Directed Microvasculature Formation

People:

Saniya Ali

Biomimetic Poly(ethylene glycol)-based Hydrogels as Cancer Model for Evaluation of Tumor Stromal Cell and Matrix Influences on Tissue Vascularization

The formation of new blood vessels around a tumor is facilitated by the complex interplay between cells in the tumor stroma and the surrounding microenvironment. Understanding this interplay and its dynamic interactions is crucial in identifying promising targets for cancer therapy. In my work, I have demonstrated the use of poly(ethylene glycol) diacrylate (PEGDA) hydrogels to recapitulate and study the tumor vascularization in 3D. I have utilized degradable PEG hydrogels to evaluate the effects of cancer associated fibroblasts (CAFs) on tumor vascularization. CAFs comprise a majority of the cells in the tumor stroma and are rich source of secreted factors. In comparison to normal lung fibroblasts (LF), CAFs accelerate the formation of new vessels. Closer examination of vessels formed by CAFs in our 3D PEG hydrogel system reveals clear differences in vessel assembly and morphology and closely represent blood vessels found in tumors in vivo. Our findings suggest that CAFs play a crucial role in enhancing tumor vascularization and subsequently direct the malignant conversion of benign tumors to metastatic cancer. My work offers insight on how the complex crosstalk established between ECs, CAFs and their surrounding ECM affects cancer progression and tumor vasculogenesis. Controlling this complex crosstalk can provide means for developing new therapies to treat cancer.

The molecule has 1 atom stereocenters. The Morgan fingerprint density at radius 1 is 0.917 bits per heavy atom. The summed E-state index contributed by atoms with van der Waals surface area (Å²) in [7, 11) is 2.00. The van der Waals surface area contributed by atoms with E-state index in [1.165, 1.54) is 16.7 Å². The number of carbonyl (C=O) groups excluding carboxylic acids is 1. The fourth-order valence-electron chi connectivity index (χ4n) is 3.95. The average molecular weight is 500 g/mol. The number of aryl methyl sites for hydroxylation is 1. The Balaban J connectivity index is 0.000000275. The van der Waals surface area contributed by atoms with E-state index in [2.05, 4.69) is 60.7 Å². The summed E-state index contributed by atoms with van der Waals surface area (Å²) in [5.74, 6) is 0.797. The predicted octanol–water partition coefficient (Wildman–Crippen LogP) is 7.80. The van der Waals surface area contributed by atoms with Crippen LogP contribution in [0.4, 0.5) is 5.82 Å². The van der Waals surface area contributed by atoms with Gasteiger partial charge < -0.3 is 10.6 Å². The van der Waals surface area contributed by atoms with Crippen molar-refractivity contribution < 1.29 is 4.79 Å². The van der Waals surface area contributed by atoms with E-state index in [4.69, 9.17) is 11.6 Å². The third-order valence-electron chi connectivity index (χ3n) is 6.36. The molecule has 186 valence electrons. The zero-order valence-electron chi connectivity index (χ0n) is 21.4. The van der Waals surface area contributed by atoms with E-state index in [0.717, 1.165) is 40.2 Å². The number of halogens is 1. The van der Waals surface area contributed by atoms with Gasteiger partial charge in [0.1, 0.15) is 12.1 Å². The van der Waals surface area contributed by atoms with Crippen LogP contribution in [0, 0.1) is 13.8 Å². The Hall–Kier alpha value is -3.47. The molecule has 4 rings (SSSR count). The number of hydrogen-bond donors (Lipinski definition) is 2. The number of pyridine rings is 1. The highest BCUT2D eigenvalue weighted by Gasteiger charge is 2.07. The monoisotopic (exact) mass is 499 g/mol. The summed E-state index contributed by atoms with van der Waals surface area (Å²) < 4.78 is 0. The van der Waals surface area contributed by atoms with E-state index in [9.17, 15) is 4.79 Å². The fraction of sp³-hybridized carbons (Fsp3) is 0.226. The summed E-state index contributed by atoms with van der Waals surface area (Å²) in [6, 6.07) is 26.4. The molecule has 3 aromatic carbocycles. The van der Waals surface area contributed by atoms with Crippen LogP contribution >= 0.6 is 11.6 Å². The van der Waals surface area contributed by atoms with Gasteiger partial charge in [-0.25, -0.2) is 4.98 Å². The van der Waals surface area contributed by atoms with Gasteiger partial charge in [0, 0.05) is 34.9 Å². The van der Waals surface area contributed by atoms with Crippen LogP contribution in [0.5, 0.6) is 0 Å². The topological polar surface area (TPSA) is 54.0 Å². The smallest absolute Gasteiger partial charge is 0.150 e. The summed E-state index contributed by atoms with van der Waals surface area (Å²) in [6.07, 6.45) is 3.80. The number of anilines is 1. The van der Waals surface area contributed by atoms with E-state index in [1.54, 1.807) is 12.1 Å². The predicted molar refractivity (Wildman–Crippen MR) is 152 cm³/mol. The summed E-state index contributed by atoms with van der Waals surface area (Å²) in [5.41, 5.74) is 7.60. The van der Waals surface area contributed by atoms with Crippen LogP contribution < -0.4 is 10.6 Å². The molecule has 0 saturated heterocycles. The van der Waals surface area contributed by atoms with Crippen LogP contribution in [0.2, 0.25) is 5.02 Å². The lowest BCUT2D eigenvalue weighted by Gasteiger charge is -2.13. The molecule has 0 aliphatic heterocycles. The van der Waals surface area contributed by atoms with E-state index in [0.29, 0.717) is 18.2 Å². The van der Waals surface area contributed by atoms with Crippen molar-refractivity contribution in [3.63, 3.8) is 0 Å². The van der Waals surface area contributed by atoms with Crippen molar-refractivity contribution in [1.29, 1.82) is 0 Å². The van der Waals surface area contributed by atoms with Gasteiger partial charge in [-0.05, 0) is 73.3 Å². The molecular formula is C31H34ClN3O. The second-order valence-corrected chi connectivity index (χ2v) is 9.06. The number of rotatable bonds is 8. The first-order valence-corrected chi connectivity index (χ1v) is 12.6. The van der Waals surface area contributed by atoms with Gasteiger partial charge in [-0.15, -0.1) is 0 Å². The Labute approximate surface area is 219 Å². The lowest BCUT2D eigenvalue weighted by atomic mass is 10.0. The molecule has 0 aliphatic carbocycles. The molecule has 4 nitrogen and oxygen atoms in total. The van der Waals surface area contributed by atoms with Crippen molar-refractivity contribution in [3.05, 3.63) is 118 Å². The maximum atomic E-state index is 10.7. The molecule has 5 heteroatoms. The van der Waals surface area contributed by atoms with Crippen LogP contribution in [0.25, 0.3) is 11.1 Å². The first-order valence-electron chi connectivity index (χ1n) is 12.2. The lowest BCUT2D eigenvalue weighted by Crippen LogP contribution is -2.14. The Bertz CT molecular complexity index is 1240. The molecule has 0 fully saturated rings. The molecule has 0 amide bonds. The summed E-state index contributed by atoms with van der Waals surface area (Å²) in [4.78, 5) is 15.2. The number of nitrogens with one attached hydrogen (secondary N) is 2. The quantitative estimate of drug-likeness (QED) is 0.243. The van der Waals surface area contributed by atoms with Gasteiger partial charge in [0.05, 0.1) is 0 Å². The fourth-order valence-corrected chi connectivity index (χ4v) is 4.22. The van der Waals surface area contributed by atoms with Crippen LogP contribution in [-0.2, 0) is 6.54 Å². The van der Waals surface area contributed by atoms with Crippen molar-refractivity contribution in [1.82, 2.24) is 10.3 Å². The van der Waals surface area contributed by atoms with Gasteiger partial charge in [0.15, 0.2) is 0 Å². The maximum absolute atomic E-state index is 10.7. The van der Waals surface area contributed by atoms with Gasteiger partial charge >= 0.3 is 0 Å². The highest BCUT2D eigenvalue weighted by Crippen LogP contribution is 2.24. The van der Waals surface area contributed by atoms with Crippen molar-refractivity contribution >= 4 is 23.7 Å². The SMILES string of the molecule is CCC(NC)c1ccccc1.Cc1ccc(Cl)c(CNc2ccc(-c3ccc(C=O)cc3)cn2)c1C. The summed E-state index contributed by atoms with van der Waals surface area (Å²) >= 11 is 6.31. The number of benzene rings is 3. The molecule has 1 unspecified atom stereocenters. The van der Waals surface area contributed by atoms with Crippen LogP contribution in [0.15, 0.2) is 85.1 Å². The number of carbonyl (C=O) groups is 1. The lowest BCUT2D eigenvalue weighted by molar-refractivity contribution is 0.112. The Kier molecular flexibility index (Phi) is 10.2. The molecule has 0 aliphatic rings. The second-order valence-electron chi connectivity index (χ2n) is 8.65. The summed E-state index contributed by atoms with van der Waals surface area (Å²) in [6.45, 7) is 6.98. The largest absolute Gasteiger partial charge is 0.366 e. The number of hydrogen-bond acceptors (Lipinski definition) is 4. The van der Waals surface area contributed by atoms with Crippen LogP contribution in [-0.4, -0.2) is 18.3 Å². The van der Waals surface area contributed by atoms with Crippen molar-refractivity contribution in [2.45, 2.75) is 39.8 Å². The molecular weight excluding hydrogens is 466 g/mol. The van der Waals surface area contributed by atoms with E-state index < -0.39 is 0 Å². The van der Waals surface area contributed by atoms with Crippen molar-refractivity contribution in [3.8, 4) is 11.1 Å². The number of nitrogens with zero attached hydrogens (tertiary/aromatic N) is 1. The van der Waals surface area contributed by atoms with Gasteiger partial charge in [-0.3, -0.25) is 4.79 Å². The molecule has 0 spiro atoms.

Co-culture of cells in 3D PEG hydrogels organized into tubule networks and observed via staining for DAPI (cell nuclei), CD31 (endothelial cells), and alpha SMA (LF or CAFs). Scale Bar =100 µm.

Erika Moore

Investigating the Role of Macrophages in Vasculature

This project focuses on illuminating the role of macrophages in vasculature development. Recent in vivo work within the field has indicated that macrophages play an essential role in vasculature formation. In order better understand the role that macrophages can adopt in vasculature development, we are utilizing a PEG-based hydrogel system in order to create a 3D angiogenesis model investigating the role of macrophages on vessel formation. This work will provide insight into the juxtacrine and paracrine signaling effects that macrophages have on endothelial cells.

Additionally, through the use of our biomimetic PEG hydrogel system, we will also be able to study macrophage phenotype interactions within this 3D co-culture environment. Macrophages are known to adopt two main phenotypes depending on environmental stimuli- M1 macrophages which promote inflammation and M2 macrophages which are involved in tissue repair. Thus, the ability to control macrophage phenotype can directly influence the ability to regulate vasculature formation and even tissue regeneration. Therefore, we are also interested in probing the role of macrophage phenotypes in vasculature formation via our hydrogel system.

Macrophage and EC coculture

Recent Publications:

  1. Ali, S., Saik J. E., Gould D. J., Dickinson M. E., & West J. L. (2013).  Immobilization of Cell-Adhesive Laminin Peptides in Degradable PEGDA Hydrogels Influences Endothelial Cell Tubulogenesis. BioResearch Open Access. 2(4), 241-9.
  2. Cuchiara, M. P., Gould D. J., McHale M. K., Dickinson M. E., & West J. L. (2012).  Integration of Self-Assembled Microvascular Networks with Microfabricated PEG-Based Hydrogels. Advanced Functional Materials. 22(21), 4511 - 4518.
  3. Culver, J. C., Hoffmann J. C., Poché R. A., Slater J. H., West J. L., & Dickinson M. E. (2012).  Three-Dimensional Biomimetic Patterning in Hydrogels to Guide Cellular Organization. Advanced Materials. 24(17), 2344 - 2348.
  4. Leslie-Barbick, J. E., Saik J. E., Gould D. J., Dickinson M. E., & West J. L. (2011).  The promotion of microvasculature formation in poly(ethylene glycol) diacrylate hydrogels by an immobilized VEGF-mimetic peptide. Biomaterials. 32(25), 5782 - 5789.